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Rodrigues talks state water quality initiatives

By Staff | Sep 18, 2019

Ray Rodrigues

The Sanibel City Council heard a presentation from state Rep. Ray Rodrigues during its Sept. 9 meeting, which touched upon many water quality initiatives that are taking place around the state.

“We ended up passing a budget just over $91 billion,” Rodrigues said, adding that when the governor finished with his vetos the budget landed at $90.9 billion.

With the new budget, more money was put into environmental resources- more than had been done in the entire seven years he has been in legislature.

“To my knowledge any sessions prior to that,” Rodrigues added. “The governor had asked for $612 million specifically looking at funding water quality initiatives that he rolled out the second day in office. The legislature ended up funding $687 million, so we met the governor’s request and we were able to find additional money to put there.”

Rodrigues addressed the residents by sharing that their city council, specifically Mayor Kevin Ruane and Vice Mayor Mick Denham, have been leaders in the state on the issue of water quality before it was a crisis.

“They have been leaders not only on raising awareness, but doing so in ways that register. They were raising the awareness to the legislature and to the executive branch about what the water quality challenges were and more importantly up to that time the presentations that were made to us were made through the prism of the environment. Sanibel made the case by not only it being an environmental matter when making these releases, but also an economic disaster as well,” Rodrigues said. “They quantified that case and that was the first time it was done. I think that went a long way in getting allies, if you will, beyond Southwest Florida to address this issue. Your leadership here has led the way statewide, which has assisted us in Tallahassee as we have been working on this issue.”

The legislature allocated $50 million in the budget before this one to give to the federal government to use on the Herbert Hoover Dike. A federal responsibility turned into struggles, he said, which turned into the state contributing $100 million total for the Hoover Dike.

“We were able to get from the federal government an additional $400 million in their most recent budget,” Rodrigues said. “What that does is it jump starts the dike repair, a project that was slated to be completed in 2028.”

Now with the funds, the Herbert Hoover Dike is in the position to be completed in 2023. This is important because more water can be kept in Lake Okeechobee, which means less water released.

“Getting the dike repaired is giving them the opportunity to keep more water in the lake. No matter what happens, they are going to keep more water in the lake than what is in the lake right now,” Rodrigues said.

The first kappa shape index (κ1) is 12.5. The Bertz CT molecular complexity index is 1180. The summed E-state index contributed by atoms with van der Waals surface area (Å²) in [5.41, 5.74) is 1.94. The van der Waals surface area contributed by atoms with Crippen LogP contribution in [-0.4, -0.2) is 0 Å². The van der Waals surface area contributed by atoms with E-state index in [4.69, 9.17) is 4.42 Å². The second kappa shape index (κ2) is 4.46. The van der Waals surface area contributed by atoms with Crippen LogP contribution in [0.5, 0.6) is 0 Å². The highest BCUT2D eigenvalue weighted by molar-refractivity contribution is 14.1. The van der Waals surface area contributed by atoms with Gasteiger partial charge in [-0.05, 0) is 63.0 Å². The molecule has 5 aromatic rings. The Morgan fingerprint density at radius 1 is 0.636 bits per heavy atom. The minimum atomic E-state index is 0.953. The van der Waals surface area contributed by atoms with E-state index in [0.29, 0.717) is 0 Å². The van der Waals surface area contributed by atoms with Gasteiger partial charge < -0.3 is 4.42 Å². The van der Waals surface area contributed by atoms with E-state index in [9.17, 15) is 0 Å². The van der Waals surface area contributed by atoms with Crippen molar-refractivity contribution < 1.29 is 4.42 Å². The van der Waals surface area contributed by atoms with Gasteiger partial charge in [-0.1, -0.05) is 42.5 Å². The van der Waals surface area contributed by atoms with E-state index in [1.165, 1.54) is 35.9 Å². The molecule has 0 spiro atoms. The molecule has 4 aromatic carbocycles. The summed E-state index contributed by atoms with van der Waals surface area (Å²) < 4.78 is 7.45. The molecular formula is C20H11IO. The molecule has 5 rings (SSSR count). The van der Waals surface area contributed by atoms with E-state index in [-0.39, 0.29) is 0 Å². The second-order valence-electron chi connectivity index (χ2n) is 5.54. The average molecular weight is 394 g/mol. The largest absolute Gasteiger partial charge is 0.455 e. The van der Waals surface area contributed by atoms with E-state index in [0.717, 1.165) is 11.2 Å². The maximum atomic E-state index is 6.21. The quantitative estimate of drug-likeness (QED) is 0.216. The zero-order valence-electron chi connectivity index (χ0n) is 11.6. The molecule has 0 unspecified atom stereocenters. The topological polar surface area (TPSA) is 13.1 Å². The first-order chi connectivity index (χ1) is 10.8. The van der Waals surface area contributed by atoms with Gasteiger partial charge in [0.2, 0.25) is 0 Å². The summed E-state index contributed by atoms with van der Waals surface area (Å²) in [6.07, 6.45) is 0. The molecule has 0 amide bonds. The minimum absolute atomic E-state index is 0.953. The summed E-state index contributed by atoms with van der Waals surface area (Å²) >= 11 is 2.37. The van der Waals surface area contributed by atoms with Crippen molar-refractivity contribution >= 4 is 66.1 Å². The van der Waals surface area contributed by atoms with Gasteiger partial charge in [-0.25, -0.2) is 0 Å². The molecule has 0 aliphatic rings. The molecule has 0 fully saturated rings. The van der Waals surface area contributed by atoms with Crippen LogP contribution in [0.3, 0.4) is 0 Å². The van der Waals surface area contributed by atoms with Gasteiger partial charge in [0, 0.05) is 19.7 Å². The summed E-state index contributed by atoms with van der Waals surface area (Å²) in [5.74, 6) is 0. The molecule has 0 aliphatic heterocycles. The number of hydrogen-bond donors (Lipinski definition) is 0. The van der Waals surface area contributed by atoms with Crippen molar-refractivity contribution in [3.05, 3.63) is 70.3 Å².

Another project includes wells north of the lake, which means water can be stopped from going into the lake from the north, which is the primary source of where the water is entering the lake. Rodrigues said there are five wells that were funded with $50 million, which will end up getting 15 million in acre feet of water worth of storage.

The C-43 reservoir, which is being built in Hendry County, is 18 square miles, which is larger than the city of Naples.

Another project, raising Tamiami Trail to allow water to flow south to Everglades Bay. So far 3.5 miles have been raised and another 6.5 miles will be added, making a total of 10 miles.

“Prior to that being done U.S. 41 was a barrier, a dam that prevented the water from getting south to Everglades Bay. We are going to get 140 billion gallons of water a day to move south,” once the 10 miles are completed, he said.

Rodrigues said from every angle of the equation they are making progress.

“We have projects that will prevent water from going into the lake that will be done in 2022. We have projects that will retain water in the lake that will be done in 2023. We have the C43 reservoir if it has to be released to be kept, will be done in 2023. We have projects of raising Tamiami Trail that will allow water to be sent south that will be completed in 2023,” he said. “The one piece that is missing is there is pollution that occurs along the Caloosahatchee. We are working with stakeholders and hopefully we can get that in the position where we can address that.”

The issue would be addressed by cleaning the water, or preventing pollution from entering the river.

All the council members thanked Rodrigues for being a great friend and partner to the city.

Mayor Kevin Ruane said he has always enjoyed their relationship due to them having the opportunity to talk about legislation and getting it done. He said he has entertained every time they have asked for a bill and, more importantly, he has got it through.